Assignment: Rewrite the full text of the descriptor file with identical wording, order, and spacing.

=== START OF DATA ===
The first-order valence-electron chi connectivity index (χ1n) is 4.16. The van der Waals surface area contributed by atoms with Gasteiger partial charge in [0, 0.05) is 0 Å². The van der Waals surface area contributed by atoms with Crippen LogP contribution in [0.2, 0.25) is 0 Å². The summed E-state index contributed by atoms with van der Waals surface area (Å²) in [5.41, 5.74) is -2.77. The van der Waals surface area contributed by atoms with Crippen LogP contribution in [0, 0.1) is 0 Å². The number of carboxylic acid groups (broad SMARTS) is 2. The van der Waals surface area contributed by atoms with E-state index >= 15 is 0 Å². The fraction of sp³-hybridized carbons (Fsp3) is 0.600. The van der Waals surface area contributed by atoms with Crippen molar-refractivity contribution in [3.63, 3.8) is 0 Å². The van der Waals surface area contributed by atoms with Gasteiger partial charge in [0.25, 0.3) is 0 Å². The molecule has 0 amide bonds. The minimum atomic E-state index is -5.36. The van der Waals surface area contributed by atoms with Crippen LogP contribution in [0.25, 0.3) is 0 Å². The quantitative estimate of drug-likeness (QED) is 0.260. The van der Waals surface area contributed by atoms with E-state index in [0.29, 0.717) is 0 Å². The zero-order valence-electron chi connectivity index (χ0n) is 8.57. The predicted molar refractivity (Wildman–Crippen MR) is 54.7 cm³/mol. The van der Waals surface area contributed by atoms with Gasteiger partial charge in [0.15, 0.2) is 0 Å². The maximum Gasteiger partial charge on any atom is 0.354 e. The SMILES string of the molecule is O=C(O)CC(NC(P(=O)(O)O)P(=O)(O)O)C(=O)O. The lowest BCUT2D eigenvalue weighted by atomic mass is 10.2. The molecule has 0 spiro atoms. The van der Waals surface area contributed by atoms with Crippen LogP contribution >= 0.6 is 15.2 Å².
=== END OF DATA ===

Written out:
The first-order valence-electron chi connectivity index (χ1n) is 4.16. The van der Waals surface area contributed by atoms with Gasteiger partial charge in [0, 0.05) is 0 Å². The van der Waals surface area contributed by atoms with Crippen LogP contribution in [0.2, 0.25) is 0 Å². The summed E-state index contributed by atoms with van der Waals surface area (Å²) in [5.41, 5.74) is -2.77. The van der Waals surface area contributed by atoms with Crippen LogP contribution in [0, 0.1) is 0 Å². The number of carboxylic acid groups (broad SMARTS) is 2. The van der Waals surface area contributed by atoms with E-state index >= 15 is 0 Å². The fraction of sp³-hybridized carbons (Fsp3) is 0.600. The van der Waals surface area contributed by atoms with Crippen molar-refractivity contribution in [3.63, 3.8) is 0 Å². The van der Waals surface area contributed by atoms with Gasteiger partial charge in [0.25, 0.3) is 0 Å². The molecule has 0 amide bonds. The minimum atomic E-state index is -5.36. The van der Waals surface area contributed by atoms with Crippen LogP contribution in [0.25, 0.3) is 0 Å². The quantitative estimate of drug-likeness (QED) is 0.260. The van der Waals surface area contributed by atoms with E-state index in [0.29, 0.717) is 0 Å². The zero-order valence-electron chi connectivity index (χ0n) is 8.57. The predicted molar refractivity (Wildman–Crippen MR) is 54.7 cm³/mol. The van der Waals surface area contributed by atoms with Gasteiger partial charge in [0.15, 0.2) is 0 Å². The maximum Gasteiger partial charge on any atom is 0.354 e. The SMILES string of the molecule is O=C(O)CC(NC(P(=O)(O)O)P(=O)(O)O)C(=O)O. The lowest BCUT2D eigenvalue weighted by atomic mass is 10.2. The molecule has 0 spiro atoms. The van der Waals surface area contributed by atoms with Crippen LogP contribution >= 0.6 is 15.2 Å².